Published Jan 04, 2017The two solo LPs that New York percussionist Eli Keszler released for the Pan imprint featured the artist/composer's installation work: both Cold Pin and, later, Catching Net were centred on installations of motorized implements striking strings and other objects, the seemingly random movements organized by micro-controller programming. With Last Signs of Speed, his first solo LP in four years, Keszler's drumming takes centre stage, the rapid-fire arm movements and cascading stabs of wood attacking skin, metal and more wood having been assembled into a snarling maelstrom accompanied by a host of other instruments and field recordings.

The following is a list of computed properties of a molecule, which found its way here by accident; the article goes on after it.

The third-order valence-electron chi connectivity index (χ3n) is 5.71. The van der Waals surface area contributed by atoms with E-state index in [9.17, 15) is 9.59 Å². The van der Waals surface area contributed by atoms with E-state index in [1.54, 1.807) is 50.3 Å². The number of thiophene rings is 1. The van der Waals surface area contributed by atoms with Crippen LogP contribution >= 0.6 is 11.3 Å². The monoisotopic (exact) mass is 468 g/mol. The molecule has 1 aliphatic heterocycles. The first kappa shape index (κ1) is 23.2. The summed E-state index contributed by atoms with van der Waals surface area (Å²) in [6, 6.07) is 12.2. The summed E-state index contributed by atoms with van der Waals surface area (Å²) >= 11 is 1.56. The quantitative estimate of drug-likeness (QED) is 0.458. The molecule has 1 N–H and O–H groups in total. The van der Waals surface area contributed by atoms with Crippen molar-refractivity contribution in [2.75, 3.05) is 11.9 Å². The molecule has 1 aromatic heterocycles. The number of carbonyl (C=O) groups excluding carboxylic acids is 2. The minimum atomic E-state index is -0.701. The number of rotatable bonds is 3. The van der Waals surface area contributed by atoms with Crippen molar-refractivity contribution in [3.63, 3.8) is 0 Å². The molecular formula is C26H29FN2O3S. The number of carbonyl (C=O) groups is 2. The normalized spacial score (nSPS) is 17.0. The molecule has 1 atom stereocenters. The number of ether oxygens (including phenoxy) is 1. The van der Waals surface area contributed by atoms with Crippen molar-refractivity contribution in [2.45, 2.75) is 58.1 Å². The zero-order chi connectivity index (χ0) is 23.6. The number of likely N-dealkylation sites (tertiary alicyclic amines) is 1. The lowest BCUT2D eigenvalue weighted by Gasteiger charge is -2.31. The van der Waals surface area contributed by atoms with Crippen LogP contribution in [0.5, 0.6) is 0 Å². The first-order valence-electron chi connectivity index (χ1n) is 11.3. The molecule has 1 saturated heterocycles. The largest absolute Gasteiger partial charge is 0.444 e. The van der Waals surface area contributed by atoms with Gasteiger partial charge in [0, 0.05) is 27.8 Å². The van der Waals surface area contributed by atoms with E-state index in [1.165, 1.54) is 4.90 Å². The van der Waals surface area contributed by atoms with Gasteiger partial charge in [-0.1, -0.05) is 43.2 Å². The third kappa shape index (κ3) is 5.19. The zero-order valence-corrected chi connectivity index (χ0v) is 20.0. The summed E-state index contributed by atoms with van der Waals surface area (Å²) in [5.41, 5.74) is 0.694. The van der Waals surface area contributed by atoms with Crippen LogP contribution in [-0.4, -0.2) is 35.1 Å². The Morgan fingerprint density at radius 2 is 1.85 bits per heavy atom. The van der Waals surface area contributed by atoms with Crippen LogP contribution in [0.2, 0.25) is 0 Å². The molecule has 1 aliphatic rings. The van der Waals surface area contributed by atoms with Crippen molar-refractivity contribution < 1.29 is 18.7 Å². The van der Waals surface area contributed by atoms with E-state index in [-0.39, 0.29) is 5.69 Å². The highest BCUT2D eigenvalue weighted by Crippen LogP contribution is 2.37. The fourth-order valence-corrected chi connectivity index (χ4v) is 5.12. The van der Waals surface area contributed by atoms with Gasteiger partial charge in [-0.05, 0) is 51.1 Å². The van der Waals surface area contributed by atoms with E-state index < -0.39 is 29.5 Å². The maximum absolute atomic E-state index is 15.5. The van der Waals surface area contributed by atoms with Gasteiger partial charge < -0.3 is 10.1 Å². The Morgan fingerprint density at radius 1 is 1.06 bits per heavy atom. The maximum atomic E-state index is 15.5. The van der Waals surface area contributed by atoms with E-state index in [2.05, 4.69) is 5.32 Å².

According to Keszler, the 12 pieces found here are heavily influenced by his immersion in club environments and sound systems, and the deep bass throb and urban spookiness of modern dub has audibly affected his music. Spinning a fantastic yarn describing the unlikely meeting of a multi-limbed drum deity and the folkloric origins of thunder, Last Signs of Speed is both hyperactive and surprisingly unhurried. Keszler has somehow managed to forge an alliance of complex rhythm and dense tonality that ultimately works in his — and the listener's — favour. (Empty Editions)